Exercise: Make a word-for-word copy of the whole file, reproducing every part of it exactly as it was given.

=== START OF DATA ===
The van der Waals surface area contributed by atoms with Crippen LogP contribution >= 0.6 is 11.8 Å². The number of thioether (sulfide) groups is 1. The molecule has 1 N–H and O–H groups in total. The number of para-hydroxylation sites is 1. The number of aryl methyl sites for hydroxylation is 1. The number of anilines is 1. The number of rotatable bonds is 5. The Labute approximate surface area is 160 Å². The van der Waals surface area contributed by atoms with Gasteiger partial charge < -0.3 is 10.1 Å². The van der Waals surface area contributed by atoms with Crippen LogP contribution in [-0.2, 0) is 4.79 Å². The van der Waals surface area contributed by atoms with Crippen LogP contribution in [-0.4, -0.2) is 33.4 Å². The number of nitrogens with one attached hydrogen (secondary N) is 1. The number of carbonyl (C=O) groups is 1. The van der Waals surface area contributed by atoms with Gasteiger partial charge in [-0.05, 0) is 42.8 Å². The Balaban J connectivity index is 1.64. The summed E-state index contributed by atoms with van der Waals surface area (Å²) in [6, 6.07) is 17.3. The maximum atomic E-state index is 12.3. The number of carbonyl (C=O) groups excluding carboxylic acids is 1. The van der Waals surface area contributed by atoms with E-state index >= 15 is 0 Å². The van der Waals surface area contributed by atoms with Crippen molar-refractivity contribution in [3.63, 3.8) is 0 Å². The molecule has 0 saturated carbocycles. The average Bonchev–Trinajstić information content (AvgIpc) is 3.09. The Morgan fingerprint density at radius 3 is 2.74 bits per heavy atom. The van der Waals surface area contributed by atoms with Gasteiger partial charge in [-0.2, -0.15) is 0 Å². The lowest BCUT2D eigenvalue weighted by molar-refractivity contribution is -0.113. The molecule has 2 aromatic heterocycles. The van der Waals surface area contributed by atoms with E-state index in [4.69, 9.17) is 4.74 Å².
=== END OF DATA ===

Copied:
The van der Waals surface area contributed by atoms with Crippen LogP contribution >= 0.6 is 11.8 Å². The number of thioether (sulfide) groups is 1. The molecule has 1 N–H and O–H groups in total. The number of para-hydroxylation sites is 1. The number of aryl methyl sites for hydroxylation is 1. The number of anilines is 1. The number of rotatable bonds is 5. The Labute approximate surface area is 160 Å². The van der Waals surface area contributed by atoms with Gasteiger partial charge < -0.3 is 10.1 Å². The van der Waals surface area contributed by atoms with Crippen LogP contribution in [-0.2, 0) is 4.79 Å². The van der Waals surface area contributed by atoms with Crippen LogP contribution in [-0.4, -0.2) is 33.4 Å². The number of nitrogens with one attached hydrogen (secondary N) is 1. The number of carbonyl (C=O) groups is 1. The van der Waals surface area contributed by atoms with Gasteiger partial charge in [-0.05, 0) is 42.8 Å². The Balaban J connectivity index is 1.64. The summed E-state index contributed by atoms with van der Waals surface area (Å²) in [6, 6.07) is 17.3. The maximum atomic E-state index is 12.3. The number of carbonyl (C=O) groups excluding carboxylic acids is 1. The van der Waals surface area contributed by atoms with E-state index >= 15 is 0 Å². The van der Waals surface area contributed by atoms with Crippen molar-refractivity contribution in [3.63, 3.8) is 0 Å². The molecule has 0 saturated carbocycles. The average Bonchev–Trinajstić information content (AvgIpc) is 3.09. The Morgan fingerprint density at radius 3 is 2.74 bits per heavy atom. The van der Waals surface area contributed by atoms with Gasteiger partial charge in [-0.2, -0.15) is 0 Å². The lowest BCUT2D eigenvalue weighted by molar-refractivity contribution is -0.113. The molecule has 2 aromatic heterocycles. The van der Waals surface area contributed by atoms with E-state index in [4.69, 9.17) is 4.74 Å².